ACAction Brief - your connection to news and initiatives
ACA Public Issue – February 9, 2012 

 Key Development  

Newspapers, Websites Publish ACA President Polka's Comments On Impact Of Sports Programming

A few days prior to Sunday’s Super Bowl in Indianapolis won by the New York Giants, ACA President and CEO Matthew M. Polka released an Op-Ed to stress the negative impact that rising sports programming costs are having on monthly cable and satellite TV bills.

Polka highlighted the National Football League’s new deals with ESPN, CBS, NBC and FOX worth $42 billion combined and the inability of consumers to opt out of cable and broadcast channels that carry these expensive NFL games. National and local newspapers and websites, such as TVNewsCheck and the Fall River (Mass.) Herald News, distributed Polka’s 830-word Op-Ed, which called on industry to address the sports programming issue soon or run the risk of federal intervention in response to consumer anger.

Read More (including the Polka Op-Ed) / Comment on Story

In Online Debate, ACA Official Says Retransmission Consent Rules Outdated

In an online debate with representatives from the broadcast TV industry, American Cable Association Vice President of Government Affairs Ross Lieberman asserted that retransmission consent rules are broken and outdated, giving TV station owners a major leg up in carriage negotiations with pay-TV providers, especially smaller independent cable operators.

Lieberman stressed that current regulations embolden broadcasters to make unreasonable cash demands, noting that retrans fees have soared from $215 million in 2006 to an estimated $1.4 billion in 2011. TV stations, he added, are harming consumers not only by escalating the cost of retransmission consent but also by engaging in signal blackouts until their cash demands have been met.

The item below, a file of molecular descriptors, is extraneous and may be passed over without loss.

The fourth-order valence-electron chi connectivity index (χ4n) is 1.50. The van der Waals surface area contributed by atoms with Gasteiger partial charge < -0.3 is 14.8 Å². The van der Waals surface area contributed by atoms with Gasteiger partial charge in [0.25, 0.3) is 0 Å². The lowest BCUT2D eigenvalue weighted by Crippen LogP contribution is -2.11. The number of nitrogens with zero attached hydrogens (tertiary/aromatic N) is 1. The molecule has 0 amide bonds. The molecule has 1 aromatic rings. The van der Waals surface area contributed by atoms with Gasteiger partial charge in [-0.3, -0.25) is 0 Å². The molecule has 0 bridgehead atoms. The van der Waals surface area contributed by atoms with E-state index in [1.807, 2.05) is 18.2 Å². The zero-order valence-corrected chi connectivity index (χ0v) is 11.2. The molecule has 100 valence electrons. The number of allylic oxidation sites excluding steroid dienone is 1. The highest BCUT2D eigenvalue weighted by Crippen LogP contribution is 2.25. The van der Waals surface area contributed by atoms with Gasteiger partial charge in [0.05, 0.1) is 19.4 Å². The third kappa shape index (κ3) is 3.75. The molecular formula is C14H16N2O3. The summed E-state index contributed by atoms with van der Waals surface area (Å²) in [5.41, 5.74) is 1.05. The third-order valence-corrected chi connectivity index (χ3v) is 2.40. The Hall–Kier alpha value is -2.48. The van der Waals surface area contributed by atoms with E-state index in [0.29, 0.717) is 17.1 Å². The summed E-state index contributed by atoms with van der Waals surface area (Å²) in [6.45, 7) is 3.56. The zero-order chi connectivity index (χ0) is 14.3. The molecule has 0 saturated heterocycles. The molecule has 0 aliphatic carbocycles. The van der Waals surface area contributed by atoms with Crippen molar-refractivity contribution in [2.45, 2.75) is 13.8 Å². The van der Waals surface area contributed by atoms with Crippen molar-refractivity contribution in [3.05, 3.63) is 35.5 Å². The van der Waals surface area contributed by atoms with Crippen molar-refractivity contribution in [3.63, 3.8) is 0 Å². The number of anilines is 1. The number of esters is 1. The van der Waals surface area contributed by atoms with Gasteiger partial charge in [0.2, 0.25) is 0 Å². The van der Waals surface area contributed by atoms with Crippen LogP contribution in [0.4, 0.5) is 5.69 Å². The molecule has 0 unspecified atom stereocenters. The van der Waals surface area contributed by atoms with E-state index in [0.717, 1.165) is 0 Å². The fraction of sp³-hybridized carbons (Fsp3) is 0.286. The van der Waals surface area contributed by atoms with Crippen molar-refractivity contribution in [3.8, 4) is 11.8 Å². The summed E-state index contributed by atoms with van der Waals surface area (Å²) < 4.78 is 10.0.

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  News Headlines

For more ACA News visit the Newsroom on the ACA Website.

 About ACA  

Across this vast country, small and rural markets participate in the digital revolution by receiving video, broadband, and phone services from nearly 850 small and medium-sized independent operators represented by the American Cable Association (ACA).

ACA’s members -- cable, phone, and fiber-to-the-home operators and municipalities -- deliver affordable basic and advanced services to about 7.4 million households and businesses. ACA members operate in every state, offering high-definition television, next generation Internet access, and digital phone service.

Access to advanced communications is not a luxury but a critical necessity for consumers and companies, schools and hospitals. America’s economic prosperity in smaller markets and rural areas depends on the growth and success of ACA members, who believe a connected nation, is a united nation.

The ACA asks lawmakers and regulators to ensure fair treatment so that small and medium-sized independent operators may continue to supply affordable video, broadband, and phone services to Main Street America. Through active participation in the policymaking process, ACA members and leaders advocate for the interests of their customers, their companies, and their communities to help ensure the continued viability of their way of life in hometown America.

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